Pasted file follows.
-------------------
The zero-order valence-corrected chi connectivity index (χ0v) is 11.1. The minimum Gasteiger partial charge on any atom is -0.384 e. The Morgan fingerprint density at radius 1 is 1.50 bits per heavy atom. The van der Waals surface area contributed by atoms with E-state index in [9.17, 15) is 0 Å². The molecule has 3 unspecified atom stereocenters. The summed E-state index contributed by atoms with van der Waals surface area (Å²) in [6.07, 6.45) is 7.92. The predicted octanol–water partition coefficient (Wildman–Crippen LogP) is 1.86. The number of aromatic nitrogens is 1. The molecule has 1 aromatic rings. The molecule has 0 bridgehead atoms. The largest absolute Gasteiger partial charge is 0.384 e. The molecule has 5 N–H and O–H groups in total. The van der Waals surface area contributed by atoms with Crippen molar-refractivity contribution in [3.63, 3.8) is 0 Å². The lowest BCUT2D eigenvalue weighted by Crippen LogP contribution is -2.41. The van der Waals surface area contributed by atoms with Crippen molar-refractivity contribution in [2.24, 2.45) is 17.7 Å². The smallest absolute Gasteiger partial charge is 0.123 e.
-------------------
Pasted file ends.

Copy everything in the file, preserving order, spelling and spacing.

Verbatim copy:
The zero-order valence-corrected chi connectivity index (χ0v) is 11.1. The minimum Gasteiger partial charge on any atom is -0.384 e. The Morgan fingerprint density at radius 1 is 1.50 bits per heavy atom. The van der Waals surface area contributed by atoms with E-state index in [9.17, 15) is 0 Å². The molecule has 3 unspecified atom stereocenters. The summed E-state index contributed by atoms with van der Waals surface area (Å²) in [6.07, 6.45) is 7.92. The predicted octanol–water partition coefficient (Wildman–Crippen LogP) is 1.86. The number of aromatic nitrogens is 1. The molecule has 1 aromatic rings. The molecule has 0 bridgehead atoms. The largest absolute Gasteiger partial charge is 0.384 e. The molecule has 5 N–H and O–H groups in total. The van der Waals surface area contributed by atoms with Crippen molar-refractivity contribution in [3.63, 3.8) is 0 Å². The lowest BCUT2D eigenvalue weighted by Crippen LogP contribution is -2.41. The van der Waals surface area contributed by atoms with Crippen molar-refractivity contribution in [2.24, 2.45) is 17.7 Å². The smallest absolute Gasteiger partial charge is 0.123 e.